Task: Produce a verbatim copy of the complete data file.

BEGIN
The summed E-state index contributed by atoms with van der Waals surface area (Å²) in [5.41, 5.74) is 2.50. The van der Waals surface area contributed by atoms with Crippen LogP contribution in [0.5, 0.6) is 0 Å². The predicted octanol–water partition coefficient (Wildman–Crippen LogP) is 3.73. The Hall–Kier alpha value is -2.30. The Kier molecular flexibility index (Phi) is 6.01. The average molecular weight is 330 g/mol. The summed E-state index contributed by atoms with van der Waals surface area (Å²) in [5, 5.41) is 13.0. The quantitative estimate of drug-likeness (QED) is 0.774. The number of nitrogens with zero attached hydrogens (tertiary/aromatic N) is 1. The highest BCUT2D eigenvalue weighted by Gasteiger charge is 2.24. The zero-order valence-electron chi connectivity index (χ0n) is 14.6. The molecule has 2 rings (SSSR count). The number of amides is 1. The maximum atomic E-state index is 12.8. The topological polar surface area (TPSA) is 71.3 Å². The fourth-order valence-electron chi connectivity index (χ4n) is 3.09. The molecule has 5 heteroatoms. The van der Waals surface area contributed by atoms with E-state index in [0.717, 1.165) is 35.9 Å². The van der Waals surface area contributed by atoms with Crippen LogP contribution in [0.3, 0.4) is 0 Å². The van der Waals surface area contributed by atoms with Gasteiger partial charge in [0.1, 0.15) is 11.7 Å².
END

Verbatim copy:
The summed E-state index contributed by atoms with van der Waals surface area (Å²) in [5.41, 5.74) is 2.50. The van der Waals surface area contributed by atoms with Crippen LogP contribution in [0.5, 0.6) is 0 Å². The predicted octanol–water partition coefficient (Wildman–Crippen LogP) is 3.73. The Hall–Kier alpha value is -2.30. The Kier molecular flexibility index (Phi) is 6.01. The average molecular weight is 330 g/mol. The summed E-state index contributed by atoms with van der Waals surface area (Å²) in [5, 5.41) is 13.0. The quantitative estimate of drug-likeness (QED) is 0.774. The number of nitrogens with zero attached hydrogens (tertiary/aromatic N) is 1. The highest BCUT2D eigenvalue weighted by Gasteiger charge is 2.24. The zero-order valence-electron chi connectivity index (χ0n) is 14.6. The molecule has 2 rings (SSSR count). The number of amides is 1. The maximum atomic E-state index is 12.8. The topological polar surface area (TPSA) is 71.3 Å². The fourth-order valence-electron chi connectivity index (χ4n) is 3.09. The molecule has 5 heteroatoms. The van der Waals surface area contributed by atoms with E-state index in [0.717, 1.165) is 35.9 Å². The van der Waals surface area contributed by atoms with Crippen LogP contribution in [0.3, 0.4) is 0 Å². The van der Waals surface area contributed by atoms with Gasteiger partial charge in [0.1, 0.15) is 11.7 Å².